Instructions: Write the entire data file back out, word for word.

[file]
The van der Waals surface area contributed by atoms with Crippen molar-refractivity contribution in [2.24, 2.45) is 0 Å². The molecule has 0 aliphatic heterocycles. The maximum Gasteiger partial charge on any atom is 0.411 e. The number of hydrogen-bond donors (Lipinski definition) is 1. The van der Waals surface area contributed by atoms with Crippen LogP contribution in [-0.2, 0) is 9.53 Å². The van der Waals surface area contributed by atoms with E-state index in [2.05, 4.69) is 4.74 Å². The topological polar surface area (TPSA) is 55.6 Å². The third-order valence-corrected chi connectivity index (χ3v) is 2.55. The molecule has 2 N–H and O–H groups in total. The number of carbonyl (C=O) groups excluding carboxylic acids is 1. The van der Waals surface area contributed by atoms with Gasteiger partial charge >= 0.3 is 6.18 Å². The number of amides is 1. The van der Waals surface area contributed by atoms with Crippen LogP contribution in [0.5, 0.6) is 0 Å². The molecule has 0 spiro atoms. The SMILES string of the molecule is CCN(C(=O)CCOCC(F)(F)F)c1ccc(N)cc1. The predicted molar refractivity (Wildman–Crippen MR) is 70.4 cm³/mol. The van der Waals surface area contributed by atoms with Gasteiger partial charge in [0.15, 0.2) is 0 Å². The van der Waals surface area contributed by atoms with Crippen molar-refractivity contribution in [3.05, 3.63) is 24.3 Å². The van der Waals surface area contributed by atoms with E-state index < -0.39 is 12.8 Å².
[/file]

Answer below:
The van der Waals surface area contributed by atoms with Crippen molar-refractivity contribution in [2.24, 2.45) is 0 Å². The molecule has 0 aliphatic heterocycles. The maximum Gasteiger partial charge on any atom is 0.411 e. The number of hydrogen-bond donors (Lipinski definition) is 1. The van der Waals surface area contributed by atoms with Crippen LogP contribution in [-0.2, 0) is 9.53 Å². The van der Waals surface area contributed by atoms with E-state index in [2.05, 4.69) is 4.74 Å². The topological polar surface area (TPSA) is 55.6 Å². The third-order valence-corrected chi connectivity index (χ3v) is 2.55. The molecule has 2 N–H and O–H groups in total. The number of carbonyl (C=O) groups excluding carboxylic acids is 1. The van der Waals surface area contributed by atoms with Gasteiger partial charge >= 0.3 is 6.18 Å². The number of amides is 1. The van der Waals surface area contributed by atoms with Crippen LogP contribution in [0.5, 0.6) is 0 Å². The molecule has 0 spiro atoms. The SMILES string of the molecule is CCN(C(=O)CCOCC(F)(F)F)c1ccc(N)cc1. The predicted molar refractivity (Wildman–Crippen MR) is 70.4 cm³/mol. The van der Waals surface area contributed by atoms with Gasteiger partial charge in [0.15, 0.2) is 0 Å². The van der Waals surface area contributed by atoms with Crippen molar-refractivity contribution in [3.05, 3.63) is 24.3 Å². The van der Waals surface area contributed by atoms with E-state index < -0.39 is 12.8 Å².